Covid cases spike unlikely due to vaccination: official
June 22 2021 01:58 PM
Dr Yousef al-Maslamani
Dr Yousef al-Maslamani

By Ayman Adly/Staff Reporter

* Current scenario promising for lifting of restrictions to proceed as planned
* People should avoid travelling to Covid-19 high-risk countries, including those vaccinated

It is unlikely that new cases of Covid-19 infection will see any further spike in Qatar as long as more people continue to get vaccinated and also abide by the precautionary and preventive measures, a senior health official has said.

Dr Yousef al-Maslamani (pictured),medical director of Hamad General Hospital, told Qatar TV yesterday that he was satisfied with the progress of vaccination in Qatar and that people continued to show up to take the vaccine. This is a very good indicator, one that will help reduce the time required to reach the desired community immunity with around 70-80% of the eligible people being vaccinated, he noted.

The high level of community awareness about the issue has also contributed to a drop in daily Covid-19 cases, he said, adding that the current scenario is promising for the lifting of restrictions which will proceed as scheduled and enter the next phases.

The second phase came into effect on June 18.

Dr al-Maslamani stressed that the Covid-19 vaccines give up to 95% protection and there is a “next to zero” chance of infection among vaccinated people. And even if such people do get infected, it would not be as severe as in the case of unvaccinated individuals.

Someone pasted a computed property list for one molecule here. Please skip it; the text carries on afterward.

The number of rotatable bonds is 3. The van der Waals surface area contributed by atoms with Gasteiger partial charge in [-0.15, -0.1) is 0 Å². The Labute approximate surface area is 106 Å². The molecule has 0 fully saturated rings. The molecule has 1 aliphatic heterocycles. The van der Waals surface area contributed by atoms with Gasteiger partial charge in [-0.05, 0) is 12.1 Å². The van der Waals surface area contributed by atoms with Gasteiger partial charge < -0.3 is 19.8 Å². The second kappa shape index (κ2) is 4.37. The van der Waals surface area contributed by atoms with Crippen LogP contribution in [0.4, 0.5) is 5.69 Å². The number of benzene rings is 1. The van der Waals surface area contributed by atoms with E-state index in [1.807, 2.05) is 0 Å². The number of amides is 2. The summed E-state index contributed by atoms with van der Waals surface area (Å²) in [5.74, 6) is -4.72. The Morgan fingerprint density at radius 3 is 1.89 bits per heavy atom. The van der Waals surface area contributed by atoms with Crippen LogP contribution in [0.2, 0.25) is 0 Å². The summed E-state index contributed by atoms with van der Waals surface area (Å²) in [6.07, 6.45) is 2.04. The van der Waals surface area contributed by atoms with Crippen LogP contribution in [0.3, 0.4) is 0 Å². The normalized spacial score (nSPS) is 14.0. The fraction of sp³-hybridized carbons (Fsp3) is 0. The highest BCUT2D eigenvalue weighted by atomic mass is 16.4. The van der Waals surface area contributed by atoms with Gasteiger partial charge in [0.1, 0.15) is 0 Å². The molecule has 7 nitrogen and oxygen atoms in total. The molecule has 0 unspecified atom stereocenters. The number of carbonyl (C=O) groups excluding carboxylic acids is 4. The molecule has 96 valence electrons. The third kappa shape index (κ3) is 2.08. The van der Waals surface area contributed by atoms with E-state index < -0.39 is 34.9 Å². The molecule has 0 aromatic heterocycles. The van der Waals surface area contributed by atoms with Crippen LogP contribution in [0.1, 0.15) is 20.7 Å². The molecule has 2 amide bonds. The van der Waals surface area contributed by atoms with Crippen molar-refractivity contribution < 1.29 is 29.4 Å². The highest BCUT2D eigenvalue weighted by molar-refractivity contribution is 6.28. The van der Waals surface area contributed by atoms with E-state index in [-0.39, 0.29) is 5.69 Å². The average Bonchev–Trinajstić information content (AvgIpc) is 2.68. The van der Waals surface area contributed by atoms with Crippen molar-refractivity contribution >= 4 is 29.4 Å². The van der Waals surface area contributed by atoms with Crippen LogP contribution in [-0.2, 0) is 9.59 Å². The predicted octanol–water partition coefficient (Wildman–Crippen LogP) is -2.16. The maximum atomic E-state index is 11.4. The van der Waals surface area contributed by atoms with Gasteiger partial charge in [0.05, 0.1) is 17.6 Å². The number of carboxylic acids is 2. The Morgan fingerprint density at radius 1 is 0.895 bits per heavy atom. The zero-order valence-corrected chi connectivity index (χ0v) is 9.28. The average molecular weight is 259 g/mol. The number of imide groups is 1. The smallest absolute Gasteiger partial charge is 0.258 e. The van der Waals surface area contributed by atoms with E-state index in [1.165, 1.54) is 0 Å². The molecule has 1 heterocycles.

However, he stressed that the public should continue to abide by the precautionary measures and advised people to avoid travelling to Covid-19 high-risk countries, including those vaccinated.

He also reiterated the view that unvaccinated people pose a risk to themselves and others, as the possibility of infection among them could go up to 100%.

Further, Dr al-Maslamani said the recent drop in cases of Covid-19 has helped ease the load on the country’s health sector, and it is no longer necessary to allocate more beds, ICU units and quarantine facilities. This will enable the health sector to resume regular services besides lowering the need to allocate special medical staff to handle Covid-19 cases.

He said it has been seen throughout history that viruses rarely disappear and vanish, which could also be the case with Covid-19.

However, the introduction of vaccines and medication help mitigate the risk and people will learn to coexist with this and develop the necessary immunity through the means available, such as inoculation.

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